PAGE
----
The Mind Sciences have long demonstrated the divisions of the self and the reach of the unconscious. Over the years, the Self has been deconstructed and analysed into process in a strange resonance with what I like to think of as the first psychology of Buddhism. Today neuroscience is neurologically reinterpreting many early theories and beginning to teach us much about the complex, distributed, “empty” and interdependent processes of mind. The work of Richie Davidson, Evan Thompson, Rick Hanson, and the Mind and Life Institute opens up new perspectives, bringing together both traditional and contemporary views, both on anattā and ways to live well.

Artists are those who pay attention more closely than the rest of us, and are often the first to understand and articulate cultural change. Exploring emptiness throughout the fields of modernist and contemporary arts is a fascinating exercise, which here I can only express with mere lists—a collage of names and ideas. Enough to say that in the modern era, barriers and foundational beliefs have fallen in every direction and artists have both instigated the destruction and imagined ways of reconstruction. Mallarmé challenged the meaning of the word, Rimbaud declared “I is an other,” composers challenged musical form, John Cage challenged the very conception of what constitutes music. In visual arts, first the perspective of the artist creator became fractured by cubism until pictures lost the need to be representative at all, and the fields of abstract then conceptual art opened up beyond the frame. The work itself and much that has been written by and about such artists as Rothko, Barnett Newman, Yves Klein, Giacometti, Gerhard Richter, Anselm Kiefer, Anthony Gormley, Anish Kapoor resonate with expressions of emptiness. As the picture frame and the proscenium arch disappeared, so the audience of theatre and visual art is invited into the artwork. It becomes an experience, in the work of James Turell and Olafor Eliasson for example. Even in dance: one renowned contemporary choreographer is working with neuroscientists to explore kinaesthetic intelligence to try to help dancers evade habitude and create from “unknowing.”viii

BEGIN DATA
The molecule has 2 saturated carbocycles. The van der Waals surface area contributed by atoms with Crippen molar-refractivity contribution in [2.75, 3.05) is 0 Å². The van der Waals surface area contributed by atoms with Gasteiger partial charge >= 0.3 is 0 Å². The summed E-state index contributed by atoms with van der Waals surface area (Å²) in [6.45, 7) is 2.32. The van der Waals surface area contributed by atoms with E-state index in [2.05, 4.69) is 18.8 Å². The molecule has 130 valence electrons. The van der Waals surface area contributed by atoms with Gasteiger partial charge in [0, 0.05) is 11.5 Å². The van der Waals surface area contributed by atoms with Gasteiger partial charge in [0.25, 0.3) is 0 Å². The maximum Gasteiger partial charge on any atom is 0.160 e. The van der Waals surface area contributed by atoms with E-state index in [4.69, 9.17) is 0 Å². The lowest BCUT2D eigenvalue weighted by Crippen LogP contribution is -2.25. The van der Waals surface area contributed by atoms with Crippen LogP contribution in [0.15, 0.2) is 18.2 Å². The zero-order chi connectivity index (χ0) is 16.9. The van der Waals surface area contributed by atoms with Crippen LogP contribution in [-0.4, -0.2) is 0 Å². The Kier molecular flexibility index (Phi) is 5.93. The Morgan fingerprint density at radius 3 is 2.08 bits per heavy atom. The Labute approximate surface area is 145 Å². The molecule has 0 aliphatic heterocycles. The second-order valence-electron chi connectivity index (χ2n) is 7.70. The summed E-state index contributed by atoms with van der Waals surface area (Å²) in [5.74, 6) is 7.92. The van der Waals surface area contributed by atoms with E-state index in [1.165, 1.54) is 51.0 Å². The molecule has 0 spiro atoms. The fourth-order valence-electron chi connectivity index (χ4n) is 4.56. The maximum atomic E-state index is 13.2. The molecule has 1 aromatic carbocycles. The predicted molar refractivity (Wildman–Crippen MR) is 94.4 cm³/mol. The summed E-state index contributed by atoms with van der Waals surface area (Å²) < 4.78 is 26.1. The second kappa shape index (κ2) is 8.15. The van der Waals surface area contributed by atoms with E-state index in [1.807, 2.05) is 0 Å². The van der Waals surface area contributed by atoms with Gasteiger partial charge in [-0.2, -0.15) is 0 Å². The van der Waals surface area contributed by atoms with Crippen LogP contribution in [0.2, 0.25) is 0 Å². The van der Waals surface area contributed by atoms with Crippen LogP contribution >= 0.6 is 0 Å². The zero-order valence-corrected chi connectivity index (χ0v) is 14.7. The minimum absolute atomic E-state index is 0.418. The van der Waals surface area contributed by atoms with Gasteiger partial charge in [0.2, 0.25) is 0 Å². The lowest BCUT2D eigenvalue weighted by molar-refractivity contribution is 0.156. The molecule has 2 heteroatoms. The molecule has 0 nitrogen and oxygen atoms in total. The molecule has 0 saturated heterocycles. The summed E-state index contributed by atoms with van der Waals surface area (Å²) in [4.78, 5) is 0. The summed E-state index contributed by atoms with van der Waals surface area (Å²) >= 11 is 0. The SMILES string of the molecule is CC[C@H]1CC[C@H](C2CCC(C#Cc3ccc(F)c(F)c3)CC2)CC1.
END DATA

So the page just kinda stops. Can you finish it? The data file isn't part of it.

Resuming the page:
In literature also the privileged position of the authorial voice became fractured by stream of consciousness writing and by journeys into the surrealistic unconscious. Ideas of emptiness abound, in the work of T.S. Eliot, both privative and positive, in Virginia Woolf with her “moments of being,” in Rilke, Samuel Becket, and in Milan Kundera’s lightness of being, to name but a few somewhat random examples. A summer or two ago, there was an exhibition in London called Invisible, Art of the Unseen, an exhibition which would, in a wonderful phrase of its curator, “challenge the complacency of the seen.” Artistic emptiness challenges the complacency of the seen and the heard, bringing us back to awareness of silence, space and embodied experience. For a philosophy of emptiness is matched by the practice of attention, and artists are so often those who invite and inveigle us to pay attention in a new fashion. John Cage’s silent piece 4′ 33″ makes us understand that silence is full of sound, that one cannot separate the two. It was Cage also who described the white paintings of Robert Rauschenberg as “airports for particles and shadows.” Each time you attend to them, the light is different, the perspective altered. Emptiness is surely the other face of interdependence; we see what is empty and pay attention to what remains.

Everywhere linear models give way to models of networks and webs; parts and wholes are explored as mutually affecting components of systems; models are read both from bottom up and top down in a manner more compatible with a logic of respiration than one of perception. Artists explore lack of form and find emptiness that is far from empty. For in all these fields experts are paying close attention to reality and, so doing, they find the interdependence and the contingency and indeterminacy that lie beneath apparent solidity and independence. Such careful attention also helps us to see meaning and value in the complexity and plurality that remains when certainty is let go.